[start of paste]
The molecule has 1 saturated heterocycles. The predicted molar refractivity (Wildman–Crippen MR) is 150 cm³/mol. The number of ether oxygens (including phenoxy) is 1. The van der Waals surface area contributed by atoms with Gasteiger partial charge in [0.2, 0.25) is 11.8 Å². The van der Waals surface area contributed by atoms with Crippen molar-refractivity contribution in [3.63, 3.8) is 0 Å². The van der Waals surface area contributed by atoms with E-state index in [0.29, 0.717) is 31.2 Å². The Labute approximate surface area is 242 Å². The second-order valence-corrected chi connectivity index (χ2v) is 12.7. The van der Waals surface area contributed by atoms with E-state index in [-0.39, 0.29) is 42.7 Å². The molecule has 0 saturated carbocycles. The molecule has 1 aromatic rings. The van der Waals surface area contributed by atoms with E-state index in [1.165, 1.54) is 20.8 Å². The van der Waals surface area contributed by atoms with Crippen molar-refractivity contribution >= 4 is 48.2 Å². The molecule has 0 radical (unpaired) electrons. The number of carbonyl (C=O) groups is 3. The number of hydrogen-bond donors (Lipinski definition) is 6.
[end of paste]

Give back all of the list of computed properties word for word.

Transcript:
The molecule has 1 saturated heterocycles. The predicted molar refractivity (Wildman–Crippen MR) is 150 cm³/mol. The number of ether oxygens (including phenoxy) is 1. The van der Waals surface area contributed by atoms with Gasteiger partial charge in [0.2, 0.25) is 11.8 Å². The van der Waals surface area contributed by atoms with Crippen molar-refractivity contribution in [3.63, 3.8) is 0 Å². The van der Waals surface area contributed by atoms with E-state index in [0.29, 0.717) is 31.2 Å². The Labute approximate surface area is 242 Å². The second-order valence-corrected chi connectivity index (χ2v) is 12.7. The van der Waals surface area contributed by atoms with E-state index in [-0.39, 0.29) is 42.7 Å². The molecule has 0 saturated carbocycles. The molecule has 1 aromatic rings. The van der Waals surface area contributed by atoms with E-state index in [1.165, 1.54) is 20.8 Å². The van der Waals surface area contributed by atoms with Crippen molar-refractivity contribution >= 4 is 48.2 Å². The molecule has 0 radical (unpaired) electrons. The number of carbonyl (C=O) groups is 3. The number of hydrogen-bond donors (Lipinski definition) is 6.